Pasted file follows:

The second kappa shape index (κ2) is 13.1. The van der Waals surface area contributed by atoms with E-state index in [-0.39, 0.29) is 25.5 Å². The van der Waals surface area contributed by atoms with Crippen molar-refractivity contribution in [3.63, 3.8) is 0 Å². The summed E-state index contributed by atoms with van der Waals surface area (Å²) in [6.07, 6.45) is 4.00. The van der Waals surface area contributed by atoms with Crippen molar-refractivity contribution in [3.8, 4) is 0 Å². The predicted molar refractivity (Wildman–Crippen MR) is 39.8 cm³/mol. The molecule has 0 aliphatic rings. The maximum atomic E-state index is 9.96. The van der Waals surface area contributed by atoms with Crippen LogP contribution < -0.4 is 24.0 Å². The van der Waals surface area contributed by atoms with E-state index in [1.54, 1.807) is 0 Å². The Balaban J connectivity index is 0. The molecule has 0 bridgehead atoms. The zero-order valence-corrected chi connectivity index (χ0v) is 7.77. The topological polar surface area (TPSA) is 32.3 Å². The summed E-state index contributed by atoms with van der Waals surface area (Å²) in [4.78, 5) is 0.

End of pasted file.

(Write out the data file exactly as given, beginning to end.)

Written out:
The second kappa shape index (κ2) is 13.1. The van der Waals surface area contributed by atoms with E-state index in [-0.39, 0.29) is 25.5 Å². The van der Waals surface area contributed by atoms with Crippen molar-refractivity contribution in [3.63, 3.8) is 0 Å². The summed E-state index contributed by atoms with van der Waals surface area (Å²) in [6.07, 6.45) is 4.00. The van der Waals surface area contributed by atoms with Crippen molar-refractivity contribution in [3.8, 4) is 0 Å². The predicted molar refractivity (Wildman–Crippen MR) is 39.8 cm³/mol. The molecule has 0 aliphatic rings. The maximum atomic E-state index is 9.96. The van der Waals surface area contributed by atoms with Crippen LogP contribution < -0.4 is 24.0 Å². The van der Waals surface area contributed by atoms with E-state index in [1.54, 1.807) is 0 Å². The Balaban J connectivity index is 0. The molecule has 0 bridgehead atoms. The zero-order valence-corrected chi connectivity index (χ0v) is 7.77. The topological polar surface area (TPSA) is 32.3 Å². The summed E-state index contributed by atoms with van der Waals surface area (Å²) in [4.78, 5) is 0.